Altshuler Berzon LLP has filed charges on behalf of workers at McDonald’s who have come forward in the wake of the #MeToo movement to allege they have been sexually harassed at work. Together with co-counsel, and with the financial support of the TIME’S UP Legal Defense Fund™, the firm has filed EEOC and state-level charges on behalf of eleven women and is continuing to investigate additional reported incidents of harassment at McDonald’s. The workers Altshuler Berzon represents are asking the EEOC to investigate not only the individual franchises where they work, but also McDonald’s Corporate, and to do so on a nationwide systemic level. On September 18, 2018, McDonald’s workers in ten cities – including some of the workers Altshuler Berzon represents – participated in strikes organized by the Fight for $15 that demanded that McDonald’s take steps necessary to end pervasive sexual harassment of its employees, including by providing adequate training and a safe and confidential reporting mechanism and by strengthening and enforcing their existing policies, among other demands.
On November 8, 2018, the Ninth Circuit issued a decision affirming a preliminary injunction issued by the United States District Court for the Northern District of California requiring the Trump administration to accept renewal applications from individuals previously granted Deferred Action for Childhood Arrivals (DACA) status. The Trump administration had sought to end the DACA program through a September 2017 memorandum rescinding DACA. The Ninth Circuit majority held that the plaintiffs were likely to succeed in arguing that the rescission memorandum violated the Administrative Procedures Act (APA) because it was based on an erroneous legal premise – that DACA was unlawful. The Ninth Circuit further held that neither the APA nor the Immigration and Nationality Act barred federal court review of the rescission, and that the federal district court had properly refused to dismiss the plaintiffs’ equal protection challenge to the DACA rescission, based on evidence of racial animus, procedural irregularities, and disproportionate racial impact, and due process challenge to the Trump administration’s apparent backsliding on assurances given to DACA recipients that the information they provided in applying for DACA would not be used for immigration enforcement purposes.
One member of the panel would have upheld the preliminary injunction based on the plaintiffs’ equal protection claim, but concluded that the rescission memorandum could not be challenged under the APA because deferred action was a decision conferred to the federal agency’s discretion. The panel upheld the district court’s dismissal of the plaintiffs’ due process and procedural APA challenges to the DACA rescission.
Altshuler Berzon LLP represents the plaintiffs in one of the five cases that were before the Ninth Circuit: the County of Santa Clara, also represented by Santa Clara County Counsel, and Service Employees International Union Local 521. The Ninth Circuit decision can be found here.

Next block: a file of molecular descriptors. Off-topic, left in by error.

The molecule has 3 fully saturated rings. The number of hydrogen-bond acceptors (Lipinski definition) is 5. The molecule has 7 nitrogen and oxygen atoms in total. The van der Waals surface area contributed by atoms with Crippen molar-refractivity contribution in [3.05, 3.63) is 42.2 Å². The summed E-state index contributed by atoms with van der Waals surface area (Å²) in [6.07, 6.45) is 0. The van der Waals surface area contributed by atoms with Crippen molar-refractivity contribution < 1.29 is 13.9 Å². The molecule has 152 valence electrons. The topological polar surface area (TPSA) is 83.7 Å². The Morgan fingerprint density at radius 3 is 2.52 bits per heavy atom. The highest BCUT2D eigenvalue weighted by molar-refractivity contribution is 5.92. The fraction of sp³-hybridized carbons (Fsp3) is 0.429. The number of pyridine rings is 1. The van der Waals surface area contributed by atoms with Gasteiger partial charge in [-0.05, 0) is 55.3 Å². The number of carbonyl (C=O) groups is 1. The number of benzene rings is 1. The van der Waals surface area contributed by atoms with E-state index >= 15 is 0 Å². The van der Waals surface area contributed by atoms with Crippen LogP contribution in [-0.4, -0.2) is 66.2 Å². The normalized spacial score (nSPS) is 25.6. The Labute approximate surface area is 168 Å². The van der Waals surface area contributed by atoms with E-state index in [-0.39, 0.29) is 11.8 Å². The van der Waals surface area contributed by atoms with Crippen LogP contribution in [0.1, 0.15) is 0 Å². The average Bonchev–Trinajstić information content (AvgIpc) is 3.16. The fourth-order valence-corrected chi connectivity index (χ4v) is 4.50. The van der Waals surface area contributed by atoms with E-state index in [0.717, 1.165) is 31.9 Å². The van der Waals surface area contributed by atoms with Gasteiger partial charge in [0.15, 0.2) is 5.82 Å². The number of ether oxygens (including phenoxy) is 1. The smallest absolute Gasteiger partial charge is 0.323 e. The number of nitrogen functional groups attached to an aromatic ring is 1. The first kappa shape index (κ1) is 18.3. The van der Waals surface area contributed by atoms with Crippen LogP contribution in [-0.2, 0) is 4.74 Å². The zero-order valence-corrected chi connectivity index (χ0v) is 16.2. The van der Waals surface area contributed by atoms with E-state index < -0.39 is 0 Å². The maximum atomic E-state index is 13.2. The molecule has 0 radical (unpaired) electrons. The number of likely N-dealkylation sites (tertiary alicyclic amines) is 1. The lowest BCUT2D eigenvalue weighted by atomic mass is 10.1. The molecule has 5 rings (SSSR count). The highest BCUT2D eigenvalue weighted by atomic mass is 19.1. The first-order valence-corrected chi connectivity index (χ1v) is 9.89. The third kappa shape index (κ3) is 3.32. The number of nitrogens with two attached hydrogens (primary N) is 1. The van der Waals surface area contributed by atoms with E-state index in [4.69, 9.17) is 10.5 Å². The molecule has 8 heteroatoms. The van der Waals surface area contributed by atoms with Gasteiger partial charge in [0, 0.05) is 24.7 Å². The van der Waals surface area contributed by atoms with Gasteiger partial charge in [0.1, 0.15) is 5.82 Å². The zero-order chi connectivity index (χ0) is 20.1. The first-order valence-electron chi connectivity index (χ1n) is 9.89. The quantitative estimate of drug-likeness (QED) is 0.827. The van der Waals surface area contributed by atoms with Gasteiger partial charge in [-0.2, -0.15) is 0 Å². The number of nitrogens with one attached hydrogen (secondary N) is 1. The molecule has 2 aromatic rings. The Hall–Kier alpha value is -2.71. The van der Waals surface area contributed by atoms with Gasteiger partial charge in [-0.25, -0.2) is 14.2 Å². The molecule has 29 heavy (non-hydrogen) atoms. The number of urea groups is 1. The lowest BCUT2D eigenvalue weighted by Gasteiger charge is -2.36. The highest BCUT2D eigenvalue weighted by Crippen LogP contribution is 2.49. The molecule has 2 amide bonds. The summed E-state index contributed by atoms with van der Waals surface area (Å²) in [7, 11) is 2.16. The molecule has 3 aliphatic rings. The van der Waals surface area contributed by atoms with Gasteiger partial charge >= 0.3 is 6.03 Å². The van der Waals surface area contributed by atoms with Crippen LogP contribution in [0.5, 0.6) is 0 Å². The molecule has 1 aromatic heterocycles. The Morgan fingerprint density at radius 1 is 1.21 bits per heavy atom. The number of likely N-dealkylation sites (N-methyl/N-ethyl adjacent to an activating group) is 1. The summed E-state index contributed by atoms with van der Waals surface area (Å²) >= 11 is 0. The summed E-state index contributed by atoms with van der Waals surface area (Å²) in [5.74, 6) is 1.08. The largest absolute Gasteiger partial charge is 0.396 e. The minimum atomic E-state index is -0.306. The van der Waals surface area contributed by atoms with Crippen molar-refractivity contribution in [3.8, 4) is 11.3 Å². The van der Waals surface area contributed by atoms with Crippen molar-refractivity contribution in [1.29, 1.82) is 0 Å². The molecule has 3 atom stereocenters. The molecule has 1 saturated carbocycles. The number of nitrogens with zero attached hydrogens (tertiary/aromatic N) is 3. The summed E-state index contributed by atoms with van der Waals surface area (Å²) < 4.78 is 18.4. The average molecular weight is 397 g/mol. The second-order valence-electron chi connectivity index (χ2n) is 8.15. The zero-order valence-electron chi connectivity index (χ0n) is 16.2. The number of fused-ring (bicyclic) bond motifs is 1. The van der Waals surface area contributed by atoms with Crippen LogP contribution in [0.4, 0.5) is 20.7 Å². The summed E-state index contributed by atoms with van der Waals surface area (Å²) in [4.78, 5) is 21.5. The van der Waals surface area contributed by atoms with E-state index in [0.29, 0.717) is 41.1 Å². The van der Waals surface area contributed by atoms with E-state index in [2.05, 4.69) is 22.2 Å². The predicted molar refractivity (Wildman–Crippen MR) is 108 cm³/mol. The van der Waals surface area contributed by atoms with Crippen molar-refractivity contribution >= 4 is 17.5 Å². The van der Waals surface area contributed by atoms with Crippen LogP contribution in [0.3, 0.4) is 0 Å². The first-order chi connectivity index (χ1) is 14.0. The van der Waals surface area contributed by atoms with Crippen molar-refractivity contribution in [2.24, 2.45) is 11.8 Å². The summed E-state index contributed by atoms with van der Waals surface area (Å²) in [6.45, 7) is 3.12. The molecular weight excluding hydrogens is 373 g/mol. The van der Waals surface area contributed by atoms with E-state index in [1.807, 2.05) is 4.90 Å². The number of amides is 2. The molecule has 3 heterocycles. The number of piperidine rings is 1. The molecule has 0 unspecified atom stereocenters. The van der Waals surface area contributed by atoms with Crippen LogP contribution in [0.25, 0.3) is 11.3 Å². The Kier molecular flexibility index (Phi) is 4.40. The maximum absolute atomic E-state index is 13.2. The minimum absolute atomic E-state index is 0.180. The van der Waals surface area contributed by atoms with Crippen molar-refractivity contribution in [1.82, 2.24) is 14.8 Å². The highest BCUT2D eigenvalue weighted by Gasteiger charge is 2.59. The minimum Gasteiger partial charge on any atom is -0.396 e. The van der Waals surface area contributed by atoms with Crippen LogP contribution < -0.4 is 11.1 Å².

On November 5, 2018, the federal court for the Northern District of Florida issued an order granting an emergency motion filed on Sunday, November 4, 2018, requiring the Florida Secretary of State to ensure compliance with the Court’s September 10 Preliminary Injunction Order by ensuring that Spanish-language facsimile ballots are made available to voters protected by Section 4(e) of the Voting Rights Act at all polling sites in 32 Florida counties on Election Day, November 6, 2018.
On August 16, 2018, Altshuler Berzon LLP, along with co-counsel at Demos, LatinoJustice PRLDEF, and SEIU, filed a class-action complaint on behalf of more than 30,000 Spanish-speaking Puerto Ricans in the 32 counties, as well as several civic engagement organizations, and sought a preliminary injunction to allow Spanish-speaking Puerto Ricans the ability to cast a meaningful vote in the upcoming and future elections. The case is Marta Valentina Rivera Madera, et al. v. Ken Detzner, et al., N.D. Fla. Case No. 1:18-cv-00152.
On September 7, 2018, the federal court for the Northern District of Florida issued a preliminary injunction (with a corrected order issued September 10, 2018) requiring Florida’s Secretary of State to direct the Supervisors of Elections in the 32 Florida counties to make available a facsimile sample ballot in Spanish to voters protected by Section 4(e) of the Voting Rights Act, and to publish the sample ballot in advance of the election along with instructions in Spanish for how to use it to help cast a vote.
On Sunday, November 4, 2018, plaintiffs learned that the Supervisor of Elections for Duval County (one of the 32 counties at issue in the lawsuit) was not making Spanish-language facsimile ballots available at early voting locations, in violation of the district court’s preliminary injunction order. Plaintiffs immediately filed an emergency motion requesting an order ensuring compliance with the preliminary injunction. The court granted the requested order in material part. The court denied relief with respect to early voting because early voting has already ended in most counties including Duval, but granted the emergency motion with respect to Election Day and ordered the Secretary of State to “ensure compliance with th[e] Court’s order on preliminary injunction” by ensuring that “facsimile sample ballots in Spanish shall be available to all voters who fall within the ambit of Section 4(e) of the Voting Rights Act” at all polling sites in the 32 counties on Election Day.
You can read the Order Granting in Part and Denying in Part Plaintiffs’ Emergency Motion for Immediate Relief here.